4-year-old Ohio boy dies from the flu

Montgomery County, OH (WOIO) - A 4-year-old is the first pediatric flu death during this flu season in Ohio, according to the Montgomery County Health Department.

The death was reported on Jan. 6.

Officials say the little boy was admitted to Dayton Children's Hospital and died shortly thereafter.

"It is a tragedy anytime a loved one is lost and we extend our condolences to the family and friends who are affected," said Dr. Michael Dohn, Medical Director, Public Health - Dayton & Montgomery County.

Last flu season there were seven pediatric deaths in Ohio.

"No parent should ever have to suffer the loss of a child to the flu. Our hearts go out the family," says Jon Woltmann, MD, infectious disease department at Dayton Children's Hospital. "We encourage parents to get their children vaccinated to not only protect them, but children who are not able to get the vaccine due to underlying health conditions."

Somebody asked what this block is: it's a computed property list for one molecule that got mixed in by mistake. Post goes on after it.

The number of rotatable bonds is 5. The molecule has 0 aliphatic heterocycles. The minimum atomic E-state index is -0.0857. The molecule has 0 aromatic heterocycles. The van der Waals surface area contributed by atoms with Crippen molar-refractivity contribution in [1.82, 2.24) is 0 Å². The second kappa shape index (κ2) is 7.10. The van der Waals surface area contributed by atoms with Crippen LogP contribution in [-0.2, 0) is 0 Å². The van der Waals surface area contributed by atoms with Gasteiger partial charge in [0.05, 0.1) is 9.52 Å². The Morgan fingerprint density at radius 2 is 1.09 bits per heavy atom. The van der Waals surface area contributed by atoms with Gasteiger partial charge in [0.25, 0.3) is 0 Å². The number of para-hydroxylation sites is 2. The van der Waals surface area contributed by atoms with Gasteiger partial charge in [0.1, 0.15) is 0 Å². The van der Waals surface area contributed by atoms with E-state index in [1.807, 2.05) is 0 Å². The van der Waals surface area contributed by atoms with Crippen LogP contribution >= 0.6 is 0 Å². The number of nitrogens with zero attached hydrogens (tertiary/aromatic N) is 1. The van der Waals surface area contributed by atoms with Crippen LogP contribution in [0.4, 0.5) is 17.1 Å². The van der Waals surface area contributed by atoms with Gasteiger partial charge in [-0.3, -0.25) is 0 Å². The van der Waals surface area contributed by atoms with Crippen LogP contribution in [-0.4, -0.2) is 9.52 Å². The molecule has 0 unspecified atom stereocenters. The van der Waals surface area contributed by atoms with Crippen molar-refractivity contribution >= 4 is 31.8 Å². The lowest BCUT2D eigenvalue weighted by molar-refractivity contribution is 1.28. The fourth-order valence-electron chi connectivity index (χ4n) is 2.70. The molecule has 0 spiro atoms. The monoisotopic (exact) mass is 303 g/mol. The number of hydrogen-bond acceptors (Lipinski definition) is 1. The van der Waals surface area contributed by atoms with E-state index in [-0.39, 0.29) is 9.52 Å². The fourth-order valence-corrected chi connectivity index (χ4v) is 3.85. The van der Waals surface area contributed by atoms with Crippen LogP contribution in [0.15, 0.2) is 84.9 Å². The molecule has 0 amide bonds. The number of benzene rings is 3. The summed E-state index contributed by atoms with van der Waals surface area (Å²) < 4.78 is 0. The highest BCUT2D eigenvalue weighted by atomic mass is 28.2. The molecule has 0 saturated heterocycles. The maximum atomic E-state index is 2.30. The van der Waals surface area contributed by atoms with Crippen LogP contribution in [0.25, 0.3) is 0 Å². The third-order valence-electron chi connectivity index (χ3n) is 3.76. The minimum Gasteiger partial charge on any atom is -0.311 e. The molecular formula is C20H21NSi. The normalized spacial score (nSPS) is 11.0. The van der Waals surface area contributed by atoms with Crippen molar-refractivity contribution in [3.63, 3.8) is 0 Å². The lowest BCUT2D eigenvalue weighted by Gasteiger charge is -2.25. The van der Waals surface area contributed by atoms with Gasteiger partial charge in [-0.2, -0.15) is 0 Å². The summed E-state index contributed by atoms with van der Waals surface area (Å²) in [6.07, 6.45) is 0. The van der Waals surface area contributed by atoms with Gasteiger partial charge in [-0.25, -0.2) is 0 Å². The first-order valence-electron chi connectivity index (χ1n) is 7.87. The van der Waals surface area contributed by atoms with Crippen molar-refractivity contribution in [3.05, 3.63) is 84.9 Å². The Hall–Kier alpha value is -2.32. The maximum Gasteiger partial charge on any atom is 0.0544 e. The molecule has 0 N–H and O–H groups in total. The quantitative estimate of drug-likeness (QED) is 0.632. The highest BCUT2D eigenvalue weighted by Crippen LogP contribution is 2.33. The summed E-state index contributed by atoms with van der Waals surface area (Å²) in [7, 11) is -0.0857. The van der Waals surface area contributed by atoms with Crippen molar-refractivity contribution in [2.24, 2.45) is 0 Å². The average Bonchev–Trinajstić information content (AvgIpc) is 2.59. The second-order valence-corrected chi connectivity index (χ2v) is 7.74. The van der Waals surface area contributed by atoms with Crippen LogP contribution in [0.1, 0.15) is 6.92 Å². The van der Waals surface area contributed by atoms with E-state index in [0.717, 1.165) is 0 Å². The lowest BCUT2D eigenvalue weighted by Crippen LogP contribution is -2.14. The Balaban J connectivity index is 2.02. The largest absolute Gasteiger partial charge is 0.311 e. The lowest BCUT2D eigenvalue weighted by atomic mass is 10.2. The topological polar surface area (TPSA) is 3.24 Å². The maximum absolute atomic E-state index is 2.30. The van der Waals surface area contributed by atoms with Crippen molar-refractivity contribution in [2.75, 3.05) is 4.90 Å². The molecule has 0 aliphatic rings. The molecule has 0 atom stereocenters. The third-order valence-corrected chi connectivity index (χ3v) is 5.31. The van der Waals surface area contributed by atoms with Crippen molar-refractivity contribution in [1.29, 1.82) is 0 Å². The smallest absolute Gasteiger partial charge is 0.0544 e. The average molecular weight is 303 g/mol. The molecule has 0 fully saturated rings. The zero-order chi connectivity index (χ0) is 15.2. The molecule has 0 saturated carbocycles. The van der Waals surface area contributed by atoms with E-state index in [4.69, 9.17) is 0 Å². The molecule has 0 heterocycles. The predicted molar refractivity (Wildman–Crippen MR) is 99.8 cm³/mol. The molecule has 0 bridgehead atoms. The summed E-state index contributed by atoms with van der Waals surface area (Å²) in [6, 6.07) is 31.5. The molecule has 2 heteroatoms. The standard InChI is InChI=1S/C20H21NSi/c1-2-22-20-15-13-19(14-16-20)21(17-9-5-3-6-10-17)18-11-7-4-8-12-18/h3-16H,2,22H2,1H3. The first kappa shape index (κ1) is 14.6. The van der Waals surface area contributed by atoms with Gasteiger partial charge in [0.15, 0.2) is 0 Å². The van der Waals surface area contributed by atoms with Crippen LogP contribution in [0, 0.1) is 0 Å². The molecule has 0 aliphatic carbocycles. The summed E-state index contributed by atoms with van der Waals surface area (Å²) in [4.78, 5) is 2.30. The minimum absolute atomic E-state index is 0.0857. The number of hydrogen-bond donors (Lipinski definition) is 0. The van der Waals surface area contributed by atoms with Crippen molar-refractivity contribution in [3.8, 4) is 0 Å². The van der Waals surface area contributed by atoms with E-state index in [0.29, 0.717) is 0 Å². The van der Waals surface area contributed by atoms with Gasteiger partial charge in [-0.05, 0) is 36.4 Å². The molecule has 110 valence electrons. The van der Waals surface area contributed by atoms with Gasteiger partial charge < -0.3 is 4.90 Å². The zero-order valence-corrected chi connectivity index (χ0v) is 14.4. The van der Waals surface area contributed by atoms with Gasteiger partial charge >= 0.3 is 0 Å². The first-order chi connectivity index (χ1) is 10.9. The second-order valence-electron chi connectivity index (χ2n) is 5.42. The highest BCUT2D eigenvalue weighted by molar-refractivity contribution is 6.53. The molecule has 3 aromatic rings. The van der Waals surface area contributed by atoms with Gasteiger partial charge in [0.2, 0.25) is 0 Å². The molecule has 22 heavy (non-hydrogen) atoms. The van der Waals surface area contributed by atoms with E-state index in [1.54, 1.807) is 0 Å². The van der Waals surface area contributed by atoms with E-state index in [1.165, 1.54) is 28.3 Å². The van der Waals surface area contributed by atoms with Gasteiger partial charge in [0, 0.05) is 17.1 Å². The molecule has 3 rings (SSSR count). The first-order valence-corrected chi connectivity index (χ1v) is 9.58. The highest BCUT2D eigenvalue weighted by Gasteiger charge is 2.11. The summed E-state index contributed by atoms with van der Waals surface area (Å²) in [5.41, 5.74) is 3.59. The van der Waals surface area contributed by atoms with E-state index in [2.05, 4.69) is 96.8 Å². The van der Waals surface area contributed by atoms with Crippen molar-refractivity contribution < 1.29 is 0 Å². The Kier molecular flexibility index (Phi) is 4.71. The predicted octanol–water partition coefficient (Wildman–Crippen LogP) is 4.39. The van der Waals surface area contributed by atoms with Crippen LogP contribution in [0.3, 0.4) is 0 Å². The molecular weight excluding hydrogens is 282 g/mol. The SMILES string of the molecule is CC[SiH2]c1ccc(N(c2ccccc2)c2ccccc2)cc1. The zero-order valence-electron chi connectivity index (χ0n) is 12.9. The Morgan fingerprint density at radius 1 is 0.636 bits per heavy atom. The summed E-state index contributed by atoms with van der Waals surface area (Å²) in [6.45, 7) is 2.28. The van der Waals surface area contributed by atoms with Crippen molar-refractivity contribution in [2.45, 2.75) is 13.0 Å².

This season's flu virus has many people worried and the number of cases is growing.

Health officials say this year's flu strain has hit some people the hardest. Since the flu season started, 1,250 people have been admitted to ER with flu like symptoms.

"It's hard to tell year to year  why one strain is a little harder than another. but typically H3N2 is harder hitting in terms of the hospitalizations we see and the number of fatalities," said Richard Stacklin, Data Analyst for the Cuyahoga County Board of Health.

The Cuyahoga County Health Department tells me that getting a flu shot before the season starts helps reduce the risk of getting the flu by 40 to 60 percent.

Experts say the two most important things people can do to reduce the risk of getting flu is to wash your hands and to sneeze or cough into your elbow, so that you don't spread germs.

It's also important to know the difference between a cold and the flu.

"If you have the flu, you're going to have fever with it, typically well over a 100 degrees and so you're going to have fevers, you're going to have cough, sore throat, you'll have, may have shakes, chills and so it's much different than the symptoms you'll have for a simple cold vs. having flu," said Stacklin.

Public Health and the Centers for Disease Control and Prevention recommend that everyone 6 months and older get a flu shot as soon as possible as vaccination is the best protection against seasonable flu viruses.

It's still not too late to get vaccinated as the flu season extends until the end of spring.

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